Autonomous Vehicle Good Citizenry Standard


New York City is moving toward a more efficient, safer, and sustainable future that includes autonomous vehicles for transit, e-commerce, and medical transport. However, autonomy often runs on incomplete or flawed foundations: training data sets might not prepare vehicles to “see” people of color; transit shuttles may operate without safety considerations for women, frequent targets of sexual harassment on transit; delivery pods might be sharing personal data with several third parties. Although the City will regulate vehicle safety and efficacy on the street, autonomous mobility must be evaluated under more ambitious and holistic standards. The Responsible Autonomous Mobility (RAM) Framework aims to identify partnership in several areas, including:

  • Safe and accessible for users of all genders, income levels, and abilities
  • Equitably deployed across neighborhoods, especially those will low transit availability
  • Responsible use of data, especially when potentially exposing individuals’ immigration, religious or other private information to third parties — – in particular, taking open mobility data standards and examining how they can accommodate under-represented populations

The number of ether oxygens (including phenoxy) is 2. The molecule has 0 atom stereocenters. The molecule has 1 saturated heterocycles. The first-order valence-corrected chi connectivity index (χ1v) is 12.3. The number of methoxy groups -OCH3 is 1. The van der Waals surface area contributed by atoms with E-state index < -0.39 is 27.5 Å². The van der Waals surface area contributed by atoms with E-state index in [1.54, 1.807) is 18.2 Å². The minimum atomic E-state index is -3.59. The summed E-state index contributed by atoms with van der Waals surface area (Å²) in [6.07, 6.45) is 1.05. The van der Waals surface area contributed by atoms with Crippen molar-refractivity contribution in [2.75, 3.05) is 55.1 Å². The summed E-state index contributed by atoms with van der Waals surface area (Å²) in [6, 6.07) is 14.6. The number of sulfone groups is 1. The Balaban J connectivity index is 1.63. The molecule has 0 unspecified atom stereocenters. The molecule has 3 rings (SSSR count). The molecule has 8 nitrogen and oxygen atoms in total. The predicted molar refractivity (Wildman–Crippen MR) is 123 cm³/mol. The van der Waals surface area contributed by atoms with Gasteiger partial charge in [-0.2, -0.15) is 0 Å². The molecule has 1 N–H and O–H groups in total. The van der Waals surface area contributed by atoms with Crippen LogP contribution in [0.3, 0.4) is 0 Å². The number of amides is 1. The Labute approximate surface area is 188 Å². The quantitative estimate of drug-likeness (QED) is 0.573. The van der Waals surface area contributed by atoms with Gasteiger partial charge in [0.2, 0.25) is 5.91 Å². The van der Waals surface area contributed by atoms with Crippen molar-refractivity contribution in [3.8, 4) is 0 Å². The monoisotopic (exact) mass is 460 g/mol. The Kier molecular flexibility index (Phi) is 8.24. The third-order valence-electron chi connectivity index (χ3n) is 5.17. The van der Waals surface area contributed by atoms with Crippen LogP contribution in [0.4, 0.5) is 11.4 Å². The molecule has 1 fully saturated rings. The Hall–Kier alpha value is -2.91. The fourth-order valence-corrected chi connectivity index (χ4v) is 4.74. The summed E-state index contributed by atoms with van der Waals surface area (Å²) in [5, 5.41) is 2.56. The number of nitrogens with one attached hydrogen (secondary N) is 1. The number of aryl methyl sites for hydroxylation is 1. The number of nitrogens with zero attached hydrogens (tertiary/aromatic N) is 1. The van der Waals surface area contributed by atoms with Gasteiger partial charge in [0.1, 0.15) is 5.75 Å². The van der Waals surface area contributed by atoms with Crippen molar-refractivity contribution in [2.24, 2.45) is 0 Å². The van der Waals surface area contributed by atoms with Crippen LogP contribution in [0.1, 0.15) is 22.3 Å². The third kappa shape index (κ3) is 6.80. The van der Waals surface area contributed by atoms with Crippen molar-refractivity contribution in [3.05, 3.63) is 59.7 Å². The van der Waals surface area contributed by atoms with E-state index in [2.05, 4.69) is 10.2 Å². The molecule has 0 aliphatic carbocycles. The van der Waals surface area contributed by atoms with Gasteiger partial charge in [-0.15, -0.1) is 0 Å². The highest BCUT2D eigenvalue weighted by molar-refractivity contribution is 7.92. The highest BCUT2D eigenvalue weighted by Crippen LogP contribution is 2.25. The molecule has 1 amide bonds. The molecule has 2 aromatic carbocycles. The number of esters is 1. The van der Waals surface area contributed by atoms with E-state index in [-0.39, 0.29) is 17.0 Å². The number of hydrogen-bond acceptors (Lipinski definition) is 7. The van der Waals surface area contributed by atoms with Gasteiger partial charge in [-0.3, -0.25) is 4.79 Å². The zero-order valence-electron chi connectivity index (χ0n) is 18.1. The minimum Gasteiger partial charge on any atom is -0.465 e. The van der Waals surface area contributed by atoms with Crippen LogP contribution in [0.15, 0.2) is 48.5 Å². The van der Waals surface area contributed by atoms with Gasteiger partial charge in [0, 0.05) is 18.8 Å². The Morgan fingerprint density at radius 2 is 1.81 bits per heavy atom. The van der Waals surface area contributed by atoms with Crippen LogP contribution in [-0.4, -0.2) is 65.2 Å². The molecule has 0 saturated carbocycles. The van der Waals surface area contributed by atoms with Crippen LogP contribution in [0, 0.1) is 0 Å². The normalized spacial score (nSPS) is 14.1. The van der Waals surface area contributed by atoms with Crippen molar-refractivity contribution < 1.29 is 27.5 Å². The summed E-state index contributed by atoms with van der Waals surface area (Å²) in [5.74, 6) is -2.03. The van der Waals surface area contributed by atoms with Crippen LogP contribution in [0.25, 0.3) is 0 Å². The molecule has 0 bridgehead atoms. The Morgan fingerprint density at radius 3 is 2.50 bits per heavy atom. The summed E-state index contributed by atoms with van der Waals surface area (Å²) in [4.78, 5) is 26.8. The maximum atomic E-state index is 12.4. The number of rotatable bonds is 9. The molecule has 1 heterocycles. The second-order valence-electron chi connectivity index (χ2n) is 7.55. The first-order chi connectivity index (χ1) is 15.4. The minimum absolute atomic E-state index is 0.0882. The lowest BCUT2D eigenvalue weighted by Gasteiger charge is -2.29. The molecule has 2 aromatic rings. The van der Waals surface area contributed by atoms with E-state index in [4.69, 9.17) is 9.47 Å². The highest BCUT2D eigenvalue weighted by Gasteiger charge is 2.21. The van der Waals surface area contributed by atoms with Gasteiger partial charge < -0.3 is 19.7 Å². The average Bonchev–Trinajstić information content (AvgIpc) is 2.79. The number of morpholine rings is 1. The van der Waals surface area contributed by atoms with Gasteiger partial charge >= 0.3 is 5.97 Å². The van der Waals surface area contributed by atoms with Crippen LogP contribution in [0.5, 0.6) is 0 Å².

• Adaptable to aging infrastructure, particularly in flood zones and in the event of power outages
  • Providers are committed to retraining for job displacement
  • Trained on data that includes a diversity of users RAM is based on the LEED certificate, which standardized sustainability metrics and was designed with a range of stakeholders.

Research Objectives

The Responsible Autonomous Mobility framework development will consist of:

  • A literature review to identify areas of under-representation in autonomous vehicles
  • Hosting three workshops, consisting of policymakers, subject matter experts, and industry leaders to work toward identifying solutions and areas of need and opportunity
  • Taking an existing mobility data specification and identifying revisions to accommodate under-represented populations
  • Writing a framework that coalesces the topics identified during the workshop
  • Distributing the framework widely across the industry and governance

At the conclusion of this project, a framework for Responsible Autonomous Mobility in New York City will be developed.


Sarah Kaufman

Associate Director, NYU Rudin Center for Transportation

Sarah Kaufman is the Principal Investigator on this project.

Joseph Chow

Deputy Director, C2SMART

Joseph Chow is a Co-Principal Investigator on this project.

Bingqing Liu

Researcher, NYU

Bingqing Liu is a Researcher on this project.